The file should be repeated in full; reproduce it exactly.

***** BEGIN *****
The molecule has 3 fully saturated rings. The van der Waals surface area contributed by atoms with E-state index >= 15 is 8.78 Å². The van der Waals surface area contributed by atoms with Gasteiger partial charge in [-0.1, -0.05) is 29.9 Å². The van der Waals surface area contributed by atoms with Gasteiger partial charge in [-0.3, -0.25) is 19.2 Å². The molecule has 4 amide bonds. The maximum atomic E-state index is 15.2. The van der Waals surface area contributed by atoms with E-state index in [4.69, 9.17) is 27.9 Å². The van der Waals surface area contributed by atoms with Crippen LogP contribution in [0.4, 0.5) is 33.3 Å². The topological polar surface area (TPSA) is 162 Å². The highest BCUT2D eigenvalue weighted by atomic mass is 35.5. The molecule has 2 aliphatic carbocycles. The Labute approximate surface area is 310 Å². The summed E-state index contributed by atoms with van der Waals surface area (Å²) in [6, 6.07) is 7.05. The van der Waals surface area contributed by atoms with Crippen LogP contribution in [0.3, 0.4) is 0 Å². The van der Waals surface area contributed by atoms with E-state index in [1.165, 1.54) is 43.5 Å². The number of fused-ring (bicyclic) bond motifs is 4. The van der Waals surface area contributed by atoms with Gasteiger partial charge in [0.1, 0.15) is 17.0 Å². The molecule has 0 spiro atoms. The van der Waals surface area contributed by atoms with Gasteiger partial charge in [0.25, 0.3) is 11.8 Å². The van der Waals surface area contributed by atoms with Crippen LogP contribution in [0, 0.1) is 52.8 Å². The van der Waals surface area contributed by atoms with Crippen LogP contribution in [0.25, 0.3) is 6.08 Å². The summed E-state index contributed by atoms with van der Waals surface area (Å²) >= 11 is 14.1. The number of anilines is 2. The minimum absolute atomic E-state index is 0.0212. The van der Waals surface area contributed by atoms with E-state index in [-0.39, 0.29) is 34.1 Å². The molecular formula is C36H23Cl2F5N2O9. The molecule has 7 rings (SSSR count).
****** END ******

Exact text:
The molecule has 3 fully saturated rings. The van der Waals surface area contributed by atoms with E-state index >= 15 is 8.78 Å². The van der Waals surface area contributed by atoms with Gasteiger partial charge in [-0.1, -0.05) is 29.9 Å². The van der Waals surface area contributed by atoms with Gasteiger partial charge in [-0.3, -0.25) is 19.2 Å². The molecule has 4 amide bonds. The maximum atomic E-state index is 15.2. The van der Waals surface area contributed by atoms with E-state index in [4.69, 9.17) is 27.9 Å². The van der Waals surface area contributed by atoms with Crippen LogP contribution in [0.4, 0.5) is 33.3 Å². The topological polar surface area (TPSA) is 162 Å². The highest BCUT2D eigenvalue weighted by atomic mass is 35.5. The molecule has 2 aliphatic carbocycles. The Labute approximate surface area is 310 Å². The summed E-state index contributed by atoms with van der Waals surface area (Å²) in [6, 6.07) is 7.05. The van der Waals surface area contributed by atoms with Crippen LogP contribution in [0.3, 0.4) is 0 Å². The van der Waals surface area contributed by atoms with E-state index in [1.165, 1.54) is 43.5 Å². The number of fused-ring (bicyclic) bond motifs is 4. The van der Waals surface area contributed by atoms with Gasteiger partial charge in [0.1, 0.15) is 17.0 Å². The molecule has 0 spiro atoms. The van der Waals surface area contributed by atoms with Gasteiger partial charge in [0.25, 0.3) is 11.8 Å². The van der Waals surface area contributed by atoms with Crippen LogP contribution in [0, 0.1) is 52.8 Å². The van der Waals surface area contributed by atoms with Crippen LogP contribution in [0.25, 0.3) is 6.08 Å². The summed E-state index contributed by atoms with van der Waals surface area (Å²) >= 11 is 14.1. The number of anilines is 2. The minimum absolute atomic E-state index is 0.0212. The van der Waals surface area contributed by atoms with E-state index in [-0.39, 0.29) is 34.1 Å². The molecular formula is C36H23Cl2F5N2O9. The molecule has 7 rings (SSSR count).